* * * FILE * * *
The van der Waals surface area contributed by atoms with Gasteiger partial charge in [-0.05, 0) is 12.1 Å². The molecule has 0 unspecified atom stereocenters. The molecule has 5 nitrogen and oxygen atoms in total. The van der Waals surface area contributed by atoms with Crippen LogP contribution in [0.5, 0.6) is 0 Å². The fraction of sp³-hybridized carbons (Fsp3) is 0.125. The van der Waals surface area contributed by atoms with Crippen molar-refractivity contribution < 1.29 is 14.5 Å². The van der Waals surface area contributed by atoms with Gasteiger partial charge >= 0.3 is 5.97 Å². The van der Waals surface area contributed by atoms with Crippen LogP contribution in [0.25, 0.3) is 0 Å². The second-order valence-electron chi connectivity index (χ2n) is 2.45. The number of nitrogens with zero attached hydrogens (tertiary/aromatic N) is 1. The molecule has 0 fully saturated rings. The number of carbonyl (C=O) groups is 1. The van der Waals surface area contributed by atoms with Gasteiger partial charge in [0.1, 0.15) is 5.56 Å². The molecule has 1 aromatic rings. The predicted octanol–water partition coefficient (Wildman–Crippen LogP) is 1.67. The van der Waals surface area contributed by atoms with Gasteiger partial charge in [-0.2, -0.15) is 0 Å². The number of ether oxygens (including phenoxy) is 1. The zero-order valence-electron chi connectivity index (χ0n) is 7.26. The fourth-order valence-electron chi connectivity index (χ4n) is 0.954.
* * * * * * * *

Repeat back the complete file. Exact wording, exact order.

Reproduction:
The van der Waals surface area contributed by atoms with Gasteiger partial charge in [-0.05, 0) is 12.1 Å². The molecule has 0 unspecified atom stereocenters. The molecule has 5 nitrogen and oxygen atoms in total. The van der Waals surface area contributed by atoms with Crippen LogP contribution in [0.5, 0.6) is 0 Å². The fraction of sp³-hybridized carbons (Fsp3) is 0.125. The van der Waals surface area contributed by atoms with Crippen molar-refractivity contribution < 1.29 is 14.5 Å². The van der Waals surface area contributed by atoms with Gasteiger partial charge >= 0.3 is 5.97 Å². The van der Waals surface area contributed by atoms with Crippen LogP contribution in [0.25, 0.3) is 0 Å². The second-order valence-electron chi connectivity index (χ2n) is 2.45. The number of nitrogens with zero attached hydrogens (tertiary/aromatic N) is 1. The molecule has 0 fully saturated rings. The number of carbonyl (C=O) groups is 1. The van der Waals surface area contributed by atoms with Gasteiger partial charge in [0.1, 0.15) is 5.56 Å². The molecule has 1 aromatic rings. The predicted octanol–water partition coefficient (Wildman–Crippen LogP) is 1.67. The van der Waals surface area contributed by atoms with Gasteiger partial charge in [-0.2, -0.15) is 0 Å². The number of ether oxygens (including phenoxy) is 1. The zero-order valence-electron chi connectivity index (χ0n) is 7.26. The fourth-order valence-electron chi connectivity index (χ4n) is 0.954.